Bob Lazar

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Bob Lazar : biography

26 January 1959 –

Robert "Bob" Lazar (born January 26, 1959) is a controversial individual who claims qualifications as a scientist and engineer and alleged that he worked with extraterrestrial technology at a site called S4 near the Area 51 test facility.

Documentary and media appearances

  • Dan Aykroyd Unplugged on UFO’s (Video) – 2005
  • Conspiracy?: Area 51 (TV Series) – 2004
  • Weird Travels (TV Series) – 2003
  • Encounters With The Unexplained (TV Series) – 2000
  • Close Encounters: Proof of Alien Contact (video) – 2000
  • Area 51: The Alien Interview (Video) – 1997
  • Dreamland: Area 51 (TV Documentary) – 1996
  • Future Fantastic (TV Series) – 1996
  • Yaoi Jun’ichi UFO shuzai tokuhô dai 3 dan (TV Documentary) – 1990

Desert Blast festival

Lazar and long time friend Gene Huff run Desert Blast, an annual festival for "explodaholics" in the Nevada desert. Starting in 1987, but only formally named in 1991, the name was inspired by Desert Storm. The festival features home-made explosives, rockets, jet-powered vehicles, and other pyrotechnics, with the intention of emphasizing the fun aspect of physics.

United Nuclear Scientific Equipment and Supplies

In 2000 Lazar started United Nuclear Scientific Equipment and Supplies, an amateur scientific supply company initially operated in Sandia Park, New Mexico, which then moved to Laingsburg, Michigan. United Nuclear sells a variety of materials including radioactive ores, powerful magnets, and other scientific curiosities like aerogel, as well as a variety of lab chemicals. United Nuclear claims "over 300,000 satisfied customers," and these customers include law-enforcement agencies, schools and amateur scientists as well as individual amateur scientists and students.

United Nuclear and legal issues

United Nuclear has had several legal issues in its history. In 2006 Lazar and his wife Joy White were charged with violating the Federal Hazardous Substances Act for shipping restricted chemicals across state lines following a federal investigation that began in 2003. The charges stemmed from a 2003 raid on United Nuclear’s business offices, where chemical sales records were examined. Lazar claimed that he mistakenly concluded that United Nuclear could legally sell the chemicals after finding incorrect information on the Internet. Small amounts of polonium, a radioactive element which was in the news at the time because of its role in fatally poisoning former Soviet intelligence agent and whistleblower Alexander Litvinenko, had been sold by the company.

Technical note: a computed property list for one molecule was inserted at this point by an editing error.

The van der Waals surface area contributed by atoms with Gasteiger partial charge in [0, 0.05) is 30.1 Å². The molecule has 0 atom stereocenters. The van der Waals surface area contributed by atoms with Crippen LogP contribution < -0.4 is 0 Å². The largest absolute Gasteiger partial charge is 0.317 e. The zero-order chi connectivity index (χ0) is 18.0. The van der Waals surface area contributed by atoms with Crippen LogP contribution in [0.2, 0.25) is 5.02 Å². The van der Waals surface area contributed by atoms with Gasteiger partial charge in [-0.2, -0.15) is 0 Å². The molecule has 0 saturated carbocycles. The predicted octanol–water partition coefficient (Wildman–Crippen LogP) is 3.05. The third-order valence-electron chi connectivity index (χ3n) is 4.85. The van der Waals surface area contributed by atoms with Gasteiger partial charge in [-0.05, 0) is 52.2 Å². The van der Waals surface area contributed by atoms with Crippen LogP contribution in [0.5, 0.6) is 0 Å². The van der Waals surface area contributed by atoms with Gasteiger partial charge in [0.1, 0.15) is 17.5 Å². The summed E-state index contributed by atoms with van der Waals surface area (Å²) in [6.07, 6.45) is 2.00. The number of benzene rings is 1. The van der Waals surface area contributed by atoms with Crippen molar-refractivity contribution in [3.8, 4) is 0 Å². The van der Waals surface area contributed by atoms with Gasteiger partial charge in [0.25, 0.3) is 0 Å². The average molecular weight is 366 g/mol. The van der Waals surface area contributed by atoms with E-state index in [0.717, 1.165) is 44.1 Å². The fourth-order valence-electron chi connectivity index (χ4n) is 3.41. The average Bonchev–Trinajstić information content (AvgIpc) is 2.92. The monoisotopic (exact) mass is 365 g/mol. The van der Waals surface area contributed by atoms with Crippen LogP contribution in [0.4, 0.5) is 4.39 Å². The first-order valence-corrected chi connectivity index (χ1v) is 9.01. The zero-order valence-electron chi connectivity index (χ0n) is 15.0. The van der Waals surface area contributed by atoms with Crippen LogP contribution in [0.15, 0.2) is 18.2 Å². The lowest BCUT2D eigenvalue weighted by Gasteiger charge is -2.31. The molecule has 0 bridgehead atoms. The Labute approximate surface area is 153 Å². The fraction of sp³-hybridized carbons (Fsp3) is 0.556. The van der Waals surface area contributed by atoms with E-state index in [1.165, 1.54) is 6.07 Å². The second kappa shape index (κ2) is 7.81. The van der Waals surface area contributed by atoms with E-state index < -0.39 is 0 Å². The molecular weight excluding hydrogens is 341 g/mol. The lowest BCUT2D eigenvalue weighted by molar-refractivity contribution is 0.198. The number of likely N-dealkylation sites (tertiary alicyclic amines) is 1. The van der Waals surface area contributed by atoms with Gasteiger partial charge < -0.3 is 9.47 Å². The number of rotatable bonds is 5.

In 2007, United Nuclear was fined $7,500 for violating a law prohibiting the sale of chemicals and components that are used to make illegal fireworks. United Nuclear Scientific Equipment and Supplies was placed on probation for three years after entering a guilty plea to three criminal counts of introducing banned hazardous substances into interstate commerce and aiding and abetting the introduction of banned hazardous substances into interstate commerce. Lazar and United Nuclear "pled guilty to three criminal counts of introducing into interstate commerce and aiding and abetting the introduction into interstate commerce of banned hazardous substances." Lazar also "entered into a consent decree that permanently limits the amount of future sales of fireworks-related chemicals", and United Nuclear Scientific Equipment and Supplies was placed on probation for three years.

Claims regarding Area 51 / Area S4

In November 1989, Lazar appeared in a special interview with investigative reporter George Knapp on Las Vegas TV station KLAS to discuss his purported employment at "S4", a facility he claims exists near Area 51. In his interview with Knapp, Lazar said he encountered several flying saucers. He says he first thought the saucers were secret terrestrial aircraft whose test flights must have been responsible for many UFO reports. On closer examination and from having been shown multiple briefing documents, Lazar came to the conclusion that the discs were of extraterrestrial origin. In his filmed testimony Lazar explains how this impression first hit him after he boarded one craft being studied and examined its interior. Lazar claims to have "worked at Los Alamos National Laboratory (specifically in the Meson Physics facility ), involved with experiments using the 1/2 mile long Linear Particle Accelerator." Knapp claimed to find Lazar’s name among that of other scientists in the 1982 Los Alamos phone book and have a 1982 Los Alamos Monitor news article mentioning "Lazar, [as] a physicist at the Los Alamos Meson Physics Facility."